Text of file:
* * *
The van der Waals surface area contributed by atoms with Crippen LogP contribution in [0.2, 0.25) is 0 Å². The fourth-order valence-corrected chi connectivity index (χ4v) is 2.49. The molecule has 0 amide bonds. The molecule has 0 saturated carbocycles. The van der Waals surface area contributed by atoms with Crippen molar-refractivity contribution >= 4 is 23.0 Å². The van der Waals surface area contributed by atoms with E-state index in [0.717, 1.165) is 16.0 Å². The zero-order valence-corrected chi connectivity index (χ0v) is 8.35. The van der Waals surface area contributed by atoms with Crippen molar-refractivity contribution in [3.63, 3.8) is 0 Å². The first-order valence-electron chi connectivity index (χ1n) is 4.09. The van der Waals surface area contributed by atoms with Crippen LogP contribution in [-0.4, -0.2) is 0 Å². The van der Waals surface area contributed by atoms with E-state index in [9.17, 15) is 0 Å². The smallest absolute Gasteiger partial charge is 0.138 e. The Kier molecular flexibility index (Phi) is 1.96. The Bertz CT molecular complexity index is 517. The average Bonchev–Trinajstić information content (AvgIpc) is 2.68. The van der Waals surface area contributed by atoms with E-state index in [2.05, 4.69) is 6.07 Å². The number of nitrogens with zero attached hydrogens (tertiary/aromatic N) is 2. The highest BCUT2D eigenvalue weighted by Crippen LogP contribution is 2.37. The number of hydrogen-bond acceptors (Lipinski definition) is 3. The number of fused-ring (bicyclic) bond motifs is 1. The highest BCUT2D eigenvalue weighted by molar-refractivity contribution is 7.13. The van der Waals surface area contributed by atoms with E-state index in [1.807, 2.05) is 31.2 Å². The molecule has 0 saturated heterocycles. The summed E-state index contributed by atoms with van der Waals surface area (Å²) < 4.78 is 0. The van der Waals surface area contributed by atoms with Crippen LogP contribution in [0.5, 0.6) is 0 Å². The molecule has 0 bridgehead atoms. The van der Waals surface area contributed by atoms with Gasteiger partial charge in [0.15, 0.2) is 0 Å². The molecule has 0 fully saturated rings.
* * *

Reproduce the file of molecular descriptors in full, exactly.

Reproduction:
The van der Waals surface area contributed by atoms with Crippen LogP contribution in [0.2, 0.25) is 0 Å². The fourth-order valence-corrected chi connectivity index (χ4v) is 2.49. The molecule has 0 amide bonds. The molecule has 0 saturated carbocycles. The van der Waals surface area contributed by atoms with Crippen molar-refractivity contribution >= 4 is 23.0 Å². The van der Waals surface area contributed by atoms with E-state index in [0.717, 1.165) is 16.0 Å². The zero-order valence-corrected chi connectivity index (χ0v) is 8.35. The van der Waals surface area contributed by atoms with Crippen molar-refractivity contribution in [3.63, 3.8) is 0 Å². The first-order valence-electron chi connectivity index (χ1n) is 4.09. The van der Waals surface area contributed by atoms with Crippen LogP contribution in [-0.4, -0.2) is 0 Å². The van der Waals surface area contributed by atoms with E-state index in [9.17, 15) is 0 Å². The smallest absolute Gasteiger partial charge is 0.138 e. The Kier molecular flexibility index (Phi) is 1.96. The Bertz CT molecular complexity index is 517. The average Bonchev–Trinajstić information content (AvgIpc) is 2.68. The van der Waals surface area contributed by atoms with E-state index in [2.05, 4.69) is 6.07 Å². The number of nitrogens with zero attached hydrogens (tertiary/aromatic N) is 2. The highest BCUT2D eigenvalue weighted by Crippen LogP contribution is 2.37. The number of hydrogen-bond acceptors (Lipinski definition) is 3. The number of fused-ring (bicyclic) bond motifs is 1. The highest BCUT2D eigenvalue weighted by molar-refractivity contribution is 7.13. The van der Waals surface area contributed by atoms with E-state index in [1.807, 2.05) is 31.2 Å². The molecule has 0 saturated heterocycles. The summed E-state index contributed by atoms with van der Waals surface area (Å²) < 4.78 is 0. The van der Waals surface area contributed by atoms with Crippen LogP contribution in [0.5, 0.6) is 0 Å². The molecule has 0 bridgehead atoms. The van der Waals surface area contributed by atoms with Gasteiger partial charge in [0.15, 0.2) is 0 Å². The molecule has 0 fully saturated rings.